Johannesburg - The DA has applied to join a Constitutional
Court case on the Gauteng e-tolling project, the party said on Monday.
"As a political party, the DA has an interest in the
key issue in this case, namely the extent to which courts can and should
exercise their powers to interdict government," Democratic Alliance MP
Jack Bloom said in a statement.
The party had asked to be admitted as an amicus curiae -
friend of the court - to make a "substantive contribution" to the
On Friday, the court will hear arguments by SA National
Roads Agency Limited (Sanral) and Treasury on why it should overturn an interim
interdict that was granted by the high court in Pretoria in April.
interdict halted the e-tolling project until a full review was carried out.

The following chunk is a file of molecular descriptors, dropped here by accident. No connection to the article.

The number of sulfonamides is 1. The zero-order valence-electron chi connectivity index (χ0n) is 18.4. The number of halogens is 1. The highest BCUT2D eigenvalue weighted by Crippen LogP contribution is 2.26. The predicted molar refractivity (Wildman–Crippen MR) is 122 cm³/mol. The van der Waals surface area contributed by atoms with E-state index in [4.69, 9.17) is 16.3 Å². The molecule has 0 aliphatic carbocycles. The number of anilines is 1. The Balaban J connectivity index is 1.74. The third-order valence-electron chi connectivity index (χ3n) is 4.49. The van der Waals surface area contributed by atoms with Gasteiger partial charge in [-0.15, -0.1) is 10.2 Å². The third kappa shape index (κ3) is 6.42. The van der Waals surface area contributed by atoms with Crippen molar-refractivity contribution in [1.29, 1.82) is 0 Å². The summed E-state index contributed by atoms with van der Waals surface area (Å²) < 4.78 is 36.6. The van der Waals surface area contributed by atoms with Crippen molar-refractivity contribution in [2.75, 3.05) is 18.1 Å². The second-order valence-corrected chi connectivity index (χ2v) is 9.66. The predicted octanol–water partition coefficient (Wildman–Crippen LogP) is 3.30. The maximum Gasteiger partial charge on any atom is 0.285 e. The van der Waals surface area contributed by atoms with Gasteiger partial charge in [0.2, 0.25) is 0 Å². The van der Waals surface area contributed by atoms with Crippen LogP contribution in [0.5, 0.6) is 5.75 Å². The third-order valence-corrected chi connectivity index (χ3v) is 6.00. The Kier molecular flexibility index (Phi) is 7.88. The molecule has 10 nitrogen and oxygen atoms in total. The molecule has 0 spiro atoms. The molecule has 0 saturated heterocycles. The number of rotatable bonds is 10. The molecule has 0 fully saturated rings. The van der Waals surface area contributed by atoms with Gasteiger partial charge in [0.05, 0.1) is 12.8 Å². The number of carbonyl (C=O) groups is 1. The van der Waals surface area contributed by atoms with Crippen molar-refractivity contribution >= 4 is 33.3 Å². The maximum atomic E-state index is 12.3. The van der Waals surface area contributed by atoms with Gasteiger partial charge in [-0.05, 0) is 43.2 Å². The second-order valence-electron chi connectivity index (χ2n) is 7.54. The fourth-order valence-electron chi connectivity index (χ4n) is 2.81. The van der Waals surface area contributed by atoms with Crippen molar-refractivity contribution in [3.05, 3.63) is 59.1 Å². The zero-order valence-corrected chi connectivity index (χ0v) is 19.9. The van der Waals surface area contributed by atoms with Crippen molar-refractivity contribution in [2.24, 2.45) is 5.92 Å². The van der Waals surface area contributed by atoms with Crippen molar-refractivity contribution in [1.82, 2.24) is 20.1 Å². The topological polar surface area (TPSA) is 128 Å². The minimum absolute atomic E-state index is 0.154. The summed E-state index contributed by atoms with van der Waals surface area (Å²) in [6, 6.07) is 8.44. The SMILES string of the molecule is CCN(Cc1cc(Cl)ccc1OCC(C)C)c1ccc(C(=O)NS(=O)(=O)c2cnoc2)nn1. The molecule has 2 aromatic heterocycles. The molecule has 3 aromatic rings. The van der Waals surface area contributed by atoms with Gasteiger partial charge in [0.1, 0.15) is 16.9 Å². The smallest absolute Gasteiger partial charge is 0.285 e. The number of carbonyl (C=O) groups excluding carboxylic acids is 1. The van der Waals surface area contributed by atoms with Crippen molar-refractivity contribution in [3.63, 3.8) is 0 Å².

Bloom said the party sent letters to all the parties
involved in the case, including the Opposition to Urban Tolling Alliance
(Outa), which had sought the interdict.
"Outa has not opposed our application, but Sanral and
the National Treasury have indicated their opposition."
Bloom said if the Constitutional Court decided to hear the
appeal, the government would try to restrict its ability to make decisions
against the state on "the most narrow grounds possible".
"If government wins, then expect to see more decisions
like the e-tolls pushed through without proper consultation," he said.
"It is essential that the court's substantive power of
review is preserved... so that government can be challenged if it departs from
rationality and due process in its decision-making," he said.